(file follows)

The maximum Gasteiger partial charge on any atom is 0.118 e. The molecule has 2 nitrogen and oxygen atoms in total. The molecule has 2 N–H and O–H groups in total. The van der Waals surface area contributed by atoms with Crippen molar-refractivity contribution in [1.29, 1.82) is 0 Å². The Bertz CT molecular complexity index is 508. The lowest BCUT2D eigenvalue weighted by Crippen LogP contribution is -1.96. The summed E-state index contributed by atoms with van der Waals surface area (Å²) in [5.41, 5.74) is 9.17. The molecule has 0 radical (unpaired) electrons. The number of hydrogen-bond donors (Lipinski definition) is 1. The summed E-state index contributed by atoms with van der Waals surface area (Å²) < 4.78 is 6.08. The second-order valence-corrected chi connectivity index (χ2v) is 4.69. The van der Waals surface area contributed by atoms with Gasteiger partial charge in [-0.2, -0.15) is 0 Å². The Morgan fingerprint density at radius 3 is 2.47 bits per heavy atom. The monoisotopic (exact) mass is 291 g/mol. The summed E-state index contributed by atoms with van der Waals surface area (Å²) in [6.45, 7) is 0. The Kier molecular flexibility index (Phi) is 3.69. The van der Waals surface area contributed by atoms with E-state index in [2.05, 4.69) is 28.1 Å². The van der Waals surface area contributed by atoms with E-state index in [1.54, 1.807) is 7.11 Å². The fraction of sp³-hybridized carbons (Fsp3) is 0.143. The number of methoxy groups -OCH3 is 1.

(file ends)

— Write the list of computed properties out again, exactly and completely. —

The maximum Gasteiger partial charge on any atom is 0.118 e. The molecule has 2 nitrogen and oxygen atoms in total. The molecule has 2 N–H and O–H groups in total. The van der Waals surface area contributed by atoms with Crippen molar-refractivity contribution in [1.29, 1.82) is 0 Å². The Bertz CT molecular complexity index is 508. The lowest BCUT2D eigenvalue weighted by Crippen LogP contribution is -1.96. The summed E-state index contributed by atoms with van der Waals surface area (Å²) in [5.41, 5.74) is 9.17. The molecule has 0 radical (unpaired) electrons. The number of hydrogen-bond donors (Lipinski definition) is 1. The summed E-state index contributed by atoms with van der Waals surface area (Å²) < 4.78 is 6.08. The second-order valence-corrected chi connectivity index (χ2v) is 4.69. The van der Waals surface area contributed by atoms with Gasteiger partial charge in [-0.2, -0.15) is 0 Å². The Morgan fingerprint density at radius 3 is 2.47 bits per heavy atom. The monoisotopic (exact) mass is 291 g/mol. The summed E-state index contributed by atoms with van der Waals surface area (Å²) in [6.45, 7) is 0. The Kier molecular flexibility index (Phi) is 3.69. The van der Waals surface area contributed by atoms with E-state index in [2.05, 4.69) is 28.1 Å². The van der Waals surface area contributed by atoms with E-state index in [1.54, 1.807) is 7.11 Å². The fraction of sp³-hybridized carbons (Fsp3) is 0.143. The number of methoxy groups -OCH3 is 1.